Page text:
Taking the scenic route

Alumnus runs 1,200 miles for charity

Taking+the+scenic+route

Brian Quevedo, Writer

In 2001,  an ambitious 27-year-old man named  Tim Wambach, an NEIU alumnus, met a 12-year-old boy who would end up changing his entire perspective on life. The boy’s name was Mike Berkson, who suffers from Cerebral Palsy, a congenital disease that affects muscle tone, movement and motor skills.

In Berkson’s case, he cannot move  his arms or legs. Wambach, who was Berkson’s one-on-one aid at the time, built  an everlasting bond with him and, in 2007, it influenced him to create the nonprofit organization, Keep On Keeping On, in order to help others like Berkson.

Wambach’s run began !ug. 29 in Orlando, Fla. and will span 1,200 miles with him finishing in Chicago. This effort is to raise awareness and funds for Team KOKO. In an email interview, Wambach addressed the choice of 1,200 miles.

“The run is a symbolic run from what I attempted in 2005,” he said.,  “I took Mike and his twin brother, David, to Walt Disney World in Orlando. They flew home; I ran home.”

The name for Wambach’s organization also has a deeper meaning to it.

“I saw the quote in the book, ‘Think and Grow Rich,’ by Napolean Hill,” Wambach said “It wasn’t until I met Mike that I truly understood what that quote meant.”

Wambach has some ideas about how his organization can spread knowledge about physical disabilities.

“It’s like anything else.There needs to be more education and awareness surrounding it,” Wambach said. I worked at Park Camp in Evanston for almost a decade before I met Mike. The individuals I was working with had both physical and developmental disabilities. I really didn’t know Mike’s situation firsthand until Mike and I traveled on an eighth grade class trip to D.C. This is where I was introduced to Mike’s daily schedule from sunup to sundown. I was pretty naive before that trip.”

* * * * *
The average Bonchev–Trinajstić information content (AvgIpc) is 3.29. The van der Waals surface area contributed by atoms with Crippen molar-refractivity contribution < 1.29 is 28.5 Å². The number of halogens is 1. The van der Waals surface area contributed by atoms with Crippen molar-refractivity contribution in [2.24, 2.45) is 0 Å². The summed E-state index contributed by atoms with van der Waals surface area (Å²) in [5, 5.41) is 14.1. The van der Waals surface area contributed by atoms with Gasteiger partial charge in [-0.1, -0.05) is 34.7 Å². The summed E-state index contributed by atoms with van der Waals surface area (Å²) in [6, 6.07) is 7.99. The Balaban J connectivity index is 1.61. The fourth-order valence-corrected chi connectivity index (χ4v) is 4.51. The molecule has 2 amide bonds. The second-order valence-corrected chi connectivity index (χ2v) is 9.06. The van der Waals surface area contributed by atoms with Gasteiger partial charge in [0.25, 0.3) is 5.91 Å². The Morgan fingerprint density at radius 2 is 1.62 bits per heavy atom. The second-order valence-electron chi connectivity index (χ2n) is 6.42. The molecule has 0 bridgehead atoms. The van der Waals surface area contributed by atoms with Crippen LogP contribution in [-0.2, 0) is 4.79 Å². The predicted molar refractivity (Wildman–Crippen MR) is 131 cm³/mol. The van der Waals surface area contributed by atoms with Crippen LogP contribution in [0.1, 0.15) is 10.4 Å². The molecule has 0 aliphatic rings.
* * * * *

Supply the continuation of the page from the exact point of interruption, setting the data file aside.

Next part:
One major  way to diminish the negative stigma against people with physical disabilities is to allow people to learn more about the topic.  With that in mind, Wambach created a show called “Handicap This!” where he  and his staff perform for about an hour.  In the show, Wambach discusses his relationship Berkson, as well as the larger community of others who have disabilities. They have been to college campuses, corporations, high schools and middle schools.

Even though he has done much to provide support and empowerment to the community of disabled people, he’s not done yet.

“Since KOKO is a grassroots organization, the biggest challenge is that there are more people to help than we can at the moment,” Wambach said “I know we have helped many, many people and families, but we want to be able to help more.

“At the end of the day, we know we are fighting the good fight and that helps us to continue to move forward.”

Wambach’s 1,200-mile journey is still underway. You can learn more about his non-profit organization, Team KOKO, by visiting www.teamkoko.org, or emailing him at [email protected] There, you can donate miles, volunteer, follow Wambach’s blog, and find out about upcoming events. Wambach plans on completing his run Oct. 8 in Rosemont, where there will be a “Finish Line Celebration” that will be free to attend and open to all ages.